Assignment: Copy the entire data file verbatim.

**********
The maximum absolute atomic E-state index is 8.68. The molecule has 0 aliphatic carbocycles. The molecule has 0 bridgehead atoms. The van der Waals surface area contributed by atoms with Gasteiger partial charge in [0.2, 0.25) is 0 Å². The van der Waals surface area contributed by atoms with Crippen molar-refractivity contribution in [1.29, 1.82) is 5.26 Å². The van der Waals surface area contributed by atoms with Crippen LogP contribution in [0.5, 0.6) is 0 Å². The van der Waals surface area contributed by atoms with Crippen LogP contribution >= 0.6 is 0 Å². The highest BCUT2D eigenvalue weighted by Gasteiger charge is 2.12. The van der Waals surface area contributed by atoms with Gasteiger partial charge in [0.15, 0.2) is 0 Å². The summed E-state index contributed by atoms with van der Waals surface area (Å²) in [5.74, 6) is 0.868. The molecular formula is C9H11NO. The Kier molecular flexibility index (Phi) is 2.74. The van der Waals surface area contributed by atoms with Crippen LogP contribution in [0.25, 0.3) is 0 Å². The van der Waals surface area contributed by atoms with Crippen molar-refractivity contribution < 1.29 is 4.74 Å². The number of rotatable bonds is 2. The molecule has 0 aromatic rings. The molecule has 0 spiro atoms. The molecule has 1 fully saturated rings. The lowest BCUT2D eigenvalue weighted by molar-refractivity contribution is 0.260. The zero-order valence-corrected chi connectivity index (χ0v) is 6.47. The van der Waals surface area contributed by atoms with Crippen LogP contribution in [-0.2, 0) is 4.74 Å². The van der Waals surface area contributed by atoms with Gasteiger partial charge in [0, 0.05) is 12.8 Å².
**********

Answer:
The maximum absolute atomic E-state index is 8.68. The molecule has 0 aliphatic carbocycles. The molecule has 0 bridgehead atoms. The van der Waals surface area contributed by atoms with Gasteiger partial charge in [0.2, 0.25) is 0 Å². The van der Waals surface area contributed by atoms with Crippen molar-refractivity contribution in [1.29, 1.82) is 5.26 Å². The van der Waals surface area contributed by atoms with Crippen LogP contribution in [0.5, 0.6) is 0 Å². The van der Waals surface area contributed by atoms with Crippen LogP contribution >= 0.6 is 0 Å². The highest BCUT2D eigenvalue weighted by Gasteiger charge is 2.12. The van der Waals surface area contributed by atoms with Gasteiger partial charge in [0.15, 0.2) is 0 Å². The summed E-state index contributed by atoms with van der Waals surface area (Å²) in [5.74, 6) is 0.868. The molecular formula is C9H11NO. The Kier molecular flexibility index (Phi) is 2.74. The van der Waals surface area contributed by atoms with Crippen LogP contribution in [0.25, 0.3) is 0 Å². The van der Waals surface area contributed by atoms with Crippen molar-refractivity contribution < 1.29 is 4.74 Å². The number of rotatable bonds is 2. The molecule has 0 aromatic rings. The molecule has 0 spiro atoms. The molecule has 1 fully saturated rings. The lowest BCUT2D eigenvalue weighted by molar-refractivity contribution is 0.260. The zero-order valence-corrected chi connectivity index (χ0v) is 6.47. The van der Waals surface area contributed by atoms with Crippen LogP contribution in [-0.2, 0) is 4.74 Å². The van der Waals surface area contributed by atoms with Gasteiger partial charge in [0, 0.05) is 12.8 Å².